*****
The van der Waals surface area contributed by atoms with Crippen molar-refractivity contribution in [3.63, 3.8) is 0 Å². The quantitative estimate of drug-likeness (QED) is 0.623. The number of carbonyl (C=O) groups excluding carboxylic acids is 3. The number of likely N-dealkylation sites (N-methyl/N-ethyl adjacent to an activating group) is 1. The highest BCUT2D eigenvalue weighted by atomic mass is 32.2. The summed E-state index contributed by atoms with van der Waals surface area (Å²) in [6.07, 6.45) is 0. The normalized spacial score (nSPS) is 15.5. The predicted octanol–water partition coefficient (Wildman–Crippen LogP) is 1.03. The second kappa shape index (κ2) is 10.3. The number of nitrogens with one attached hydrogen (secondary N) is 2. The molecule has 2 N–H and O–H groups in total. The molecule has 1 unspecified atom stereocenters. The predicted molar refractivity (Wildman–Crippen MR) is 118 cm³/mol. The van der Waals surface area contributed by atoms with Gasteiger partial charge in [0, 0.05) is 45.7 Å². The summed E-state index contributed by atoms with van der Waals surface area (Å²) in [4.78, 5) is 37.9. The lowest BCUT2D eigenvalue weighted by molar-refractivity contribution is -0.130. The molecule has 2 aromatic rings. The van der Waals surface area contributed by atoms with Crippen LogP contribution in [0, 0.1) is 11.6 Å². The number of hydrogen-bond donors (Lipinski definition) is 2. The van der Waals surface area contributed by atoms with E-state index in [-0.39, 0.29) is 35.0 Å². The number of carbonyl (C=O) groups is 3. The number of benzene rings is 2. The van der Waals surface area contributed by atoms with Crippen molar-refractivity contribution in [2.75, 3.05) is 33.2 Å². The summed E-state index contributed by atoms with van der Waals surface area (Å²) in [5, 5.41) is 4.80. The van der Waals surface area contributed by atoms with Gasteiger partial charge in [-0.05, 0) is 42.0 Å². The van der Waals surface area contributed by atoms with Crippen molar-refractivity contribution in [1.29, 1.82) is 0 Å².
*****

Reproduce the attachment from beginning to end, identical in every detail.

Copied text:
The van der Waals surface area contributed by atoms with Crippen molar-refractivity contribution in [3.63, 3.8) is 0 Å². The quantitative estimate of drug-likeness (QED) is 0.623. The number of carbonyl (C=O) groups excluding carboxylic acids is 3. The number of likely N-dealkylation sites (N-methyl/N-ethyl adjacent to an activating group) is 1. The highest BCUT2D eigenvalue weighted by atomic mass is 32.2. The summed E-state index contributed by atoms with van der Waals surface area (Å²) in [6.07, 6.45) is 0. The normalized spacial score (nSPS) is 15.5. The predicted octanol–water partition coefficient (Wildman–Crippen LogP) is 1.03. The second kappa shape index (κ2) is 10.3. The number of nitrogens with one attached hydrogen (secondary N) is 2. The molecule has 2 N–H and O–H groups in total. The molecule has 1 unspecified atom stereocenters. The predicted molar refractivity (Wildman–Crippen MR) is 118 cm³/mol. The van der Waals surface area contributed by atoms with Gasteiger partial charge in [0, 0.05) is 45.7 Å². The summed E-state index contributed by atoms with van der Waals surface area (Å²) in [4.78, 5) is 37.9. The lowest BCUT2D eigenvalue weighted by molar-refractivity contribution is -0.130. The molecule has 2 aromatic rings. The van der Waals surface area contributed by atoms with Crippen LogP contribution in [0, 0.1) is 11.6 Å². The number of hydrogen-bond donors (Lipinski definition) is 2. The van der Waals surface area contributed by atoms with E-state index in [-0.39, 0.29) is 35.0 Å². The number of carbonyl (C=O) groups is 3. The number of benzene rings is 2. The van der Waals surface area contributed by atoms with Crippen molar-refractivity contribution in [2.75, 3.05) is 33.2 Å². The summed E-state index contributed by atoms with van der Waals surface area (Å²) in [5, 5.41) is 4.80. The van der Waals surface area contributed by atoms with Gasteiger partial charge in [-0.05, 0) is 42.0 Å². The van der Waals surface area contributed by atoms with Crippen molar-refractivity contribution in [1.29, 1.82) is 0 Å².